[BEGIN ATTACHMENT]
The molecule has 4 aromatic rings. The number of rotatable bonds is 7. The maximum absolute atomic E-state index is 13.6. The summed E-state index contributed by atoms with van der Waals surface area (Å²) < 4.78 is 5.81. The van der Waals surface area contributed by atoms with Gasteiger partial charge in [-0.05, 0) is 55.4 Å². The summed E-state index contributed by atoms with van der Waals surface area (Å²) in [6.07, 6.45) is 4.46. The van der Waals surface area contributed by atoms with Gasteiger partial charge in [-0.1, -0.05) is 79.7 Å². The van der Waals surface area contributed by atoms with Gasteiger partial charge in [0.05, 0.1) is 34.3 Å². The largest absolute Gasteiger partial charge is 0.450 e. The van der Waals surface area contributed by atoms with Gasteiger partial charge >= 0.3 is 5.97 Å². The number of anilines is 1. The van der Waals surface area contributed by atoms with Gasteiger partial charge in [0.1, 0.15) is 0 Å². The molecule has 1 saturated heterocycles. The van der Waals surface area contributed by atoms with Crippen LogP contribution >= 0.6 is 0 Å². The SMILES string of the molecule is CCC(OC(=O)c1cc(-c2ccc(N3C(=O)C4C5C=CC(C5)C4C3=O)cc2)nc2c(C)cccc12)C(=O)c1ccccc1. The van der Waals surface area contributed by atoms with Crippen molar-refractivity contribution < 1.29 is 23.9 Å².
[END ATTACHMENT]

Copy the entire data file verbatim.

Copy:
The molecule has 4 aromatic rings. The number of rotatable bonds is 7. The maximum absolute atomic E-state index is 13.6. The summed E-state index contributed by atoms with van der Waals surface area (Å²) < 4.78 is 5.81. The van der Waals surface area contributed by atoms with Gasteiger partial charge in [-0.05, 0) is 55.4 Å². The summed E-state index contributed by atoms with van der Waals surface area (Å²) in [6.07, 6.45) is 4.46. The van der Waals surface area contributed by atoms with Gasteiger partial charge in [-0.1, -0.05) is 79.7 Å². The van der Waals surface area contributed by atoms with Gasteiger partial charge in [0.05, 0.1) is 34.3 Å². The largest absolute Gasteiger partial charge is 0.450 e. The van der Waals surface area contributed by atoms with Gasteiger partial charge >= 0.3 is 5.97 Å². The number of anilines is 1. The van der Waals surface area contributed by atoms with Gasteiger partial charge in [0.1, 0.15) is 0 Å². The molecule has 1 saturated heterocycles. The van der Waals surface area contributed by atoms with Crippen LogP contribution >= 0.6 is 0 Å². The SMILES string of the molecule is CCC(OC(=O)c1cc(-c2ccc(N3C(=O)C4C5C=CC(C5)C4C3=O)cc2)nc2c(C)cccc12)C(=O)c1ccccc1. The van der Waals surface area contributed by atoms with Crippen molar-refractivity contribution < 1.29 is 23.9 Å².